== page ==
Are you prepared to deal with a crisis?
We are rarely given time to prepare for crises such as natural disasters. COVID-19 has had the opposite effect, giving us plenty of time to prepare our investments.
We have more time to spend at home because of the ability to shelter in place. They are tackling tasks they have put off, like cataloging artworks and creating estate plans and wills. In March, for example, we saw an influx of art professionals and collectors using Artwork Archive to manage their paintings.
In this period of social isolation, many collectors take stock of the art in their homes. Or they realize how important it is for them to have information about places that are not physically accessible, such as second homes or storage facilities.
We often think of the future when times are uncertain. How will we handle our legacy? Prepare your art collection and investment for a crisis and its aftermath.
Make a list of the artwork that you own.
The global pandemic has already brought about many risks. You can only control what you can control. Avoid trouble by implementing a documented strategy.
This includes records of provenance, appraisals, and bills of sale. In the event of theft, flood, fire, or any other unforeseeable loss, a database of provenance documents will be your best resource.
Inventory records can be a valuable tool for the executors of your estate. This information gives them all the details about your collection and individual pieces.
What to do now: Inventorying a collection can be overwhelming, so working backward is best. You’ll begin with the artwork that you remember best. You’ll also be able to answer questions about your recent purchases. You can then walk down memory lane by archiving your older pieces. Catalog your art in an online collection management system.
The Provenance of the Record
Make sure that the authenticity and value of your work are easily documented and can be proven. To confirm the legitimacy of an artwork, appraisers, and advisors will consult the provenance. It is essential to know the history and location of a painting to verify its origin and creator. This is particularly helpful when there is no living artist.
To create an accurate provenance for each piece, you’ll need the title, artist, dimensions, creation date, price, medium, and subject. You can add more details to your Record if desired: condition of the piece, signatures, acquisition information, etc.
What can you do now? Scan your paperwork to create an electronic record. Store the information in a database of online art inventories like Artwork Archives to have it available on any device.
Track the value of your art and appraise it.
Keep accurate and current appraisals for each piece in your collection to understand its value. If you need to claim, your insurance will reimburse you for the most recent deals and assessments. You can generate a comprehensive report for your insurer using a database.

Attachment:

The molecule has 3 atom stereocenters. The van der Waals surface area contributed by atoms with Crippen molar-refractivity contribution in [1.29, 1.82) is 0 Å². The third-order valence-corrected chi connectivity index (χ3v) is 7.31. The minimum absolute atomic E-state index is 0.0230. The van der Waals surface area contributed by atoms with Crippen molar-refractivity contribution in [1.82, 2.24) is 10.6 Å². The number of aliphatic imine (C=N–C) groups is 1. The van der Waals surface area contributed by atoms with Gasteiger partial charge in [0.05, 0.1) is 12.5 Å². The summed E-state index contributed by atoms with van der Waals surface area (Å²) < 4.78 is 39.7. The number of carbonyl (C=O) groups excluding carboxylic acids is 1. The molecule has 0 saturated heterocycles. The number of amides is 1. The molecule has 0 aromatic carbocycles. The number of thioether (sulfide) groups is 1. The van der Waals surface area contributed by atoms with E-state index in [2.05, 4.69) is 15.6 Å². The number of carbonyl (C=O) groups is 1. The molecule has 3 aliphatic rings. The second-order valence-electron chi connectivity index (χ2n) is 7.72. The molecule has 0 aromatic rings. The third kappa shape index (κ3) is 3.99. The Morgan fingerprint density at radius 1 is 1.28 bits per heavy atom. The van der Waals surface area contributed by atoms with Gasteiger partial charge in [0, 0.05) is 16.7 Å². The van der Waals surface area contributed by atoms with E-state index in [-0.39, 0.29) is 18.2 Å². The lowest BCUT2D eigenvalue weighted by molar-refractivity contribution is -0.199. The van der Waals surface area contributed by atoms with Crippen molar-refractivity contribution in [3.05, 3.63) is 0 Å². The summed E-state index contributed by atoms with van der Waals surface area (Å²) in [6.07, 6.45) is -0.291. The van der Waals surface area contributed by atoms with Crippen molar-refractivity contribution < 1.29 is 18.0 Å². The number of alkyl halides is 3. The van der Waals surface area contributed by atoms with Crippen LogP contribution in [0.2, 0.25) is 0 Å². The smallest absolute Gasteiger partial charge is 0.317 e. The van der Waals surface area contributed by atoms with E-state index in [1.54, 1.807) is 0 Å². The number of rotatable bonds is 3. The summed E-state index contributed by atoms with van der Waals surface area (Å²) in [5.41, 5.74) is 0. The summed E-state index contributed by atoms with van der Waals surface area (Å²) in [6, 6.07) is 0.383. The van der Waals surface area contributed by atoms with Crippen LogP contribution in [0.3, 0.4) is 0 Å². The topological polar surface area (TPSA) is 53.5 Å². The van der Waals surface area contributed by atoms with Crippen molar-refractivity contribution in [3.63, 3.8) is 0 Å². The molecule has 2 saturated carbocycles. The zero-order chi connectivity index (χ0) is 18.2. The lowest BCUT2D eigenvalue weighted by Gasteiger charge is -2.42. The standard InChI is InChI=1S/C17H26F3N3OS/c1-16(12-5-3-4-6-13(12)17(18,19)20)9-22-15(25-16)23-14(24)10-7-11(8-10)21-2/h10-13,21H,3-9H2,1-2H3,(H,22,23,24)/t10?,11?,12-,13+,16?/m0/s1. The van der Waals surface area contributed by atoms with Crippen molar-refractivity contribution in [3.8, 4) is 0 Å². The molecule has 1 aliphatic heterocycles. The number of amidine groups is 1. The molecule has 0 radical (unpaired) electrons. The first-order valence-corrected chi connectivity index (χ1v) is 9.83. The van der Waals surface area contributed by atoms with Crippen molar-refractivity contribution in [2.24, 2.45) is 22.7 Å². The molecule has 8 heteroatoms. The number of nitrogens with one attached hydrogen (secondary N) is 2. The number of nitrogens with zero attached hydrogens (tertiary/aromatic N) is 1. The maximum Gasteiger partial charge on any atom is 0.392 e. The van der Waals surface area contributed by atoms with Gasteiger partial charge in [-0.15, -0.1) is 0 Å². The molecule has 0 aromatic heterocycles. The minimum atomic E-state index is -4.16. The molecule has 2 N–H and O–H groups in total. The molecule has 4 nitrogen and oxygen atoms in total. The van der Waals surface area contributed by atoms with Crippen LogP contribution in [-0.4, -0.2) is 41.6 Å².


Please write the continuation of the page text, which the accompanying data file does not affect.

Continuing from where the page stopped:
You’ll also want to ensure that the artworks are valued correctly if they will be sold after your death. Most likely, your attorney needs to become an expert in the art market.
What to do now: Identify which works require an appraisal. Every five years, it is recommended that you have your artwork appraised. You can easily access your appraisal documents and details by adding them to an Inventory Database.
Photograph your art
It may seem obvious, but it can be tempting to type in the title and artist of an artwork and call it a day when creating a list. Do not fall into this trap! It would be best if you took a picture of your painting, especially now that we’re not as mobile. The piece could be in another building, a second home, or another part.
It can be easy to lose track of which painting is titled with each title as your collection grows. If you want to sell your art, sending high-quality pictures to your accountant, attorney, and art advisor is excellent. You can also share them with potential buyers or galleries. You can send the images to them quickly using the Artwork Archive Inventory Report or Portfolio Page feature.
What can you do now? Photograph your work. You can only afford to hire a professional photographer after a while. No problem. Here are four easy steps to photograph your art like a pro.
Talk to your family about your estate planning.
Discussing the future of your art collection with your family members and children can be difficult. No one likes to think about or plan for the future, but it is possible that your heirs will not want to maintain your art collection. They may instead prefer to sell it.
Mark Van Mourick, President of wealth management firm Optivest, Inc., recommends candid discussions with each child to determine which items have sentimental value for you and them. “Ask the question in such a way as to allow them to answer honestly, and don’t be offended if they do.”
You can start planning for the future once you know how your family feels about your collection. Art estates are created to ensure that your group will be well-cared for and that you can enjoy it.
What can you do now? Get on the phone and call your family or use a virtual meeting tool like Zoom or Google Hangouts to gather everyone together.